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Why Does Exercise Make Me Feel Worse?

by
author image Terry Williams
Terry Williams is a professional writer whose work has appeared in publications such as "HouFIT Magazine," "Houston TREND Magazine" and on various health-and-fitness websites. He holds a Bachelor of Science in communications from the University of Texas, as well as a Master of Education in health and human performance from University of Houston. Williams is also a certified strength-and-conditioning specialist.
Why Does Exercise Make Me Feel Worse?
Excess exercise can fatigue the body -- the opposite effect of what you want from physical activity. Photo Credit lzf/iStock/Getty Images

Regular physical activity generally leads to the release of endorphin hormones that leave the exerciser feeling invigorated after a good workout. Still, there are many people who find that they are often fatigued and generally do not feel well after exercising. This can trump motivation and is challenging to overcome. Next time a workout leaves you feeling drained, consider the following remedies to common exercise-related issues.

Oxygen's Role in Post-Exercise Fatigue

We rely on oxygen to keep us alive, but ironically, our challenges in managing it can lead to a lifeless lull. When you begin exercise, your body demands more oxygen than you can take in. As you continue activity, your lung capacity increases and you reach equilibrium between how much oxygen your body needs and how much you can effectively process, yielding deeper breaths. By the same token, following workouts, you might notice that you continue to breathe heavily long after activity is finished. This happens because even as you come to rest, your body is still hard at work repairing cells and fighting for replenishment. If you find that you are consistently tired and breathless following workouts, simply scale back the intensity or duration of your workouts to ensure that you process oxygen more efficiently and decrease the post-exercise deficit.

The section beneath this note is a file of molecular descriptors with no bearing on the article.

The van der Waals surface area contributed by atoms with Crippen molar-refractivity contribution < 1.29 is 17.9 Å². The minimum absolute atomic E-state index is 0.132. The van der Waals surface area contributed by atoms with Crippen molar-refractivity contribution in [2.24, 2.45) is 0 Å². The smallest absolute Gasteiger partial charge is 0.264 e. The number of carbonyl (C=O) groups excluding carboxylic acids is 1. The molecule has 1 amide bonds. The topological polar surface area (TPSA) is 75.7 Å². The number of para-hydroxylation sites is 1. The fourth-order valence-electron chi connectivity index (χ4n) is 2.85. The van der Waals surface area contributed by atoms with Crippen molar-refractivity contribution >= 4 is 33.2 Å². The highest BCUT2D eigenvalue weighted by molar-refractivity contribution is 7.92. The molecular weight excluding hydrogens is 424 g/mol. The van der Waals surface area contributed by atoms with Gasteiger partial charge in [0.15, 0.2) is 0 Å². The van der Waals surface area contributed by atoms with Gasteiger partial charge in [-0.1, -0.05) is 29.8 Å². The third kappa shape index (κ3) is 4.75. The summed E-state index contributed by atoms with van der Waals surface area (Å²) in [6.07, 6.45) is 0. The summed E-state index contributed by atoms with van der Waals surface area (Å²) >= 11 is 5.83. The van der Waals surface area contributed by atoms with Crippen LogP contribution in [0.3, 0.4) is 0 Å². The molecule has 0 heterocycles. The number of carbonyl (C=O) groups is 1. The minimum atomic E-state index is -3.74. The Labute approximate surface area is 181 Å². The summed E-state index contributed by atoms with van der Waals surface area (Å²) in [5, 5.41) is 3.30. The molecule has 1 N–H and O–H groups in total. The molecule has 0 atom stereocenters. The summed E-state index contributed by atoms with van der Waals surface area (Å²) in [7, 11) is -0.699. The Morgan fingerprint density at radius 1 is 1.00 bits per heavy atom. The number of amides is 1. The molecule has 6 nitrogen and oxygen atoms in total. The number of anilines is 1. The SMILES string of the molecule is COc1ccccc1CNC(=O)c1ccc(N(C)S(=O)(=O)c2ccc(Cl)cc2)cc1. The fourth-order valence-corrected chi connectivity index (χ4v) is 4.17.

Reducing Intensity

When considering reducing exercise intensity, also take into account the importance of cardiovascular wellness. If your heart rate is not elevated during exercise, you are likely not providing enough challenge to demand results. It is best to remain active and simply be aware of how hard you are working. One helpful tool for tracking this is the Borg scale, which measures ratings of perceived exertion and was developed to keep exercisers mindful and accountable of activity level. This scale ranges from one to 20, with all numbers under six being considered to easy, 12 to16 representing optimal heart rate at a moderate to hard effort, and 20 being a complete maximal effort. The scale is totally subjective to the exerciser. To put this into perspective, consider sprinting a maximal effort. If sprinting leaves you feeling sick or excessively fatigued, consider reducing speed or distance such that you feel you are near level 15. You will likely burn nearly as many calories, experience a similar heart rate, and have more energy after exercising.

Nutrition for Recovery

Snacking smart after exercise is another missed step for many fitness enthusiasts. Carbohydrates provide energy to your muscles like gasoline fuels a car. After rigorous exercise, your muscles need replenishment of glycogen, the type of carbs that are stored in muscle. To refuel your muscles, simple carbs are needed within two hours of exercise. Simple carbs are those that do not consist of whole grains or vegetables. Some examples of smart post-exercise snacks are chocolate milk, peanut butter and jelly sandwiches and fruits. These foods quickly spike blood sugar levels to ward off the drained feeling most exercisers suffer from and to keep you satisfied until your next full meal.

Risks and Symptoms of Overtraining

After changing your intensity level and refueling methods, if you still feel sickly after workouts, you may be risking overtraining. Overtraining is a fairly common cause of post-exercise fatigue and can be caused by excess frequency of activity as much as excess intensity. Symptoms include increased blood pressure, decreased immune function, frequent injury and lack of desire to train. If you feel that you might suffer from overtraining syndrome, reduce the frequency of exercise and consult a health professional.

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